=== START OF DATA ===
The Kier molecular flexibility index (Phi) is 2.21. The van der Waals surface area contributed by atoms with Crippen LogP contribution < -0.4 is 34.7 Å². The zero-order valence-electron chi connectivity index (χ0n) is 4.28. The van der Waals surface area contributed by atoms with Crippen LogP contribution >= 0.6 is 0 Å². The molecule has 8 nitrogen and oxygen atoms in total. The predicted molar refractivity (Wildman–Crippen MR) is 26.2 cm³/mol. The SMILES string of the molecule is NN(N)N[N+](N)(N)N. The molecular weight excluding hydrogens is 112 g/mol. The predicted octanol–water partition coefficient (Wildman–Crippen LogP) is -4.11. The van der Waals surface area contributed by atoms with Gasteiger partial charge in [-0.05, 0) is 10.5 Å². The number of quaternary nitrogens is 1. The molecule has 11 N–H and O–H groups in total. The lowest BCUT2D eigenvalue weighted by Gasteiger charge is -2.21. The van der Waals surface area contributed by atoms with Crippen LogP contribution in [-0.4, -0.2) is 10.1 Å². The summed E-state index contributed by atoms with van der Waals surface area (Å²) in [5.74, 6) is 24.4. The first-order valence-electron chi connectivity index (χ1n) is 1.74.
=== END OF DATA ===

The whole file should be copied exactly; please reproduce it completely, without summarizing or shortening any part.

The Kier molecular flexibility index (Phi) is 2.21. The van der Waals surface area contributed by atoms with Crippen LogP contribution < -0.4 is 34.7 Å². The zero-order valence-electron chi connectivity index (χ0n) is 4.28. The van der Waals surface area contributed by atoms with Crippen LogP contribution >= 0.6 is 0 Å². The molecule has 8 nitrogen and oxygen atoms in total. The predicted molar refractivity (Wildman–Crippen MR) is 26.2 cm³/mol. The SMILES string of the molecule is NN(N)N[N+](N)(N)N. The molecular weight excluding hydrogens is 112 g/mol. The predicted octanol–water partition coefficient (Wildman–Crippen LogP) is -4.11. The van der Waals surface area contributed by atoms with Gasteiger partial charge in [-0.05, 0) is 10.5 Å². The number of quaternary nitrogens is 1. The molecule has 11 N–H and O–H groups in total. The lowest BCUT2D eigenvalue weighted by Gasteiger charge is -2.21. The van der Waals surface area contributed by atoms with Crippen LogP contribution in [-0.4, -0.2) is 10.1 Å². The summed E-state index contributed by atoms with van der Waals surface area (Å²) in [5.74, 6) is 24.4. The first-order valence-electron chi connectivity index (χ1n) is 1.74.